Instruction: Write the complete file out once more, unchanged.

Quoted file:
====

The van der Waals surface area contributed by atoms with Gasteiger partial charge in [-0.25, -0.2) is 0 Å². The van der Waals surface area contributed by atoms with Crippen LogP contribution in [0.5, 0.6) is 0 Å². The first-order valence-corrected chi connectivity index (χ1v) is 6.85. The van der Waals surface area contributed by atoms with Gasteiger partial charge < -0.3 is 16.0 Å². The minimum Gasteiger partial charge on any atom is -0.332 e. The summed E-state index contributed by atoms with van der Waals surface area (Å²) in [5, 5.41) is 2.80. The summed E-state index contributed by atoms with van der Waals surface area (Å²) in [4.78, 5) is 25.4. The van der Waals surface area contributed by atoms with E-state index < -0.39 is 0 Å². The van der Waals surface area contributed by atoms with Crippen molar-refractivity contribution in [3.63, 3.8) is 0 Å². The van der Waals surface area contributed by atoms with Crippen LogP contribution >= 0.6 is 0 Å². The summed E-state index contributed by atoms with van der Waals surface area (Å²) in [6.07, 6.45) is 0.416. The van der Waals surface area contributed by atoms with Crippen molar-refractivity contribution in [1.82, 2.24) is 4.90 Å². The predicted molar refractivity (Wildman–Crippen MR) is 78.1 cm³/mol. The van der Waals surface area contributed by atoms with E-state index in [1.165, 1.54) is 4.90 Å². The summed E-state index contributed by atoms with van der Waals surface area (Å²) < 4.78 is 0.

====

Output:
The van der Waals surface area contributed by atoms with Gasteiger partial charge in [-0.25, -0.2) is 0 Å². The van der Waals surface area contributed by atoms with Crippen LogP contribution in [0.5, 0.6) is 0 Å². The first-order valence-corrected chi connectivity index (χ1v) is 6.85. The van der Waals surface area contributed by atoms with Gasteiger partial charge < -0.3 is 16.0 Å². The minimum Gasteiger partial charge on any atom is -0.332 e. The summed E-state index contributed by atoms with van der Waals surface area (Å²) in [5, 5.41) is 2.80. The summed E-state index contributed by atoms with van der Waals surface area (Å²) in [4.78, 5) is 25.4. The van der Waals surface area contributed by atoms with E-state index < -0.39 is 0 Å². The van der Waals surface area contributed by atoms with Crippen molar-refractivity contribution in [3.63, 3.8) is 0 Å². The van der Waals surface area contributed by atoms with Crippen LogP contribution >= 0.6 is 0 Å². The summed E-state index contributed by atoms with van der Waals surface area (Å²) in [6.07, 6.45) is 0.416. The van der Waals surface area contributed by atoms with Crippen molar-refractivity contribution in [1.82, 2.24) is 4.90 Å². The predicted molar refractivity (Wildman–Crippen MR) is 78.1 cm³/mol. The van der Waals surface area contributed by atoms with E-state index in [1.165, 1.54) is 4.90 Å². The summed E-state index contributed by atoms with van der Waals surface area (Å²) < 4.78 is 0.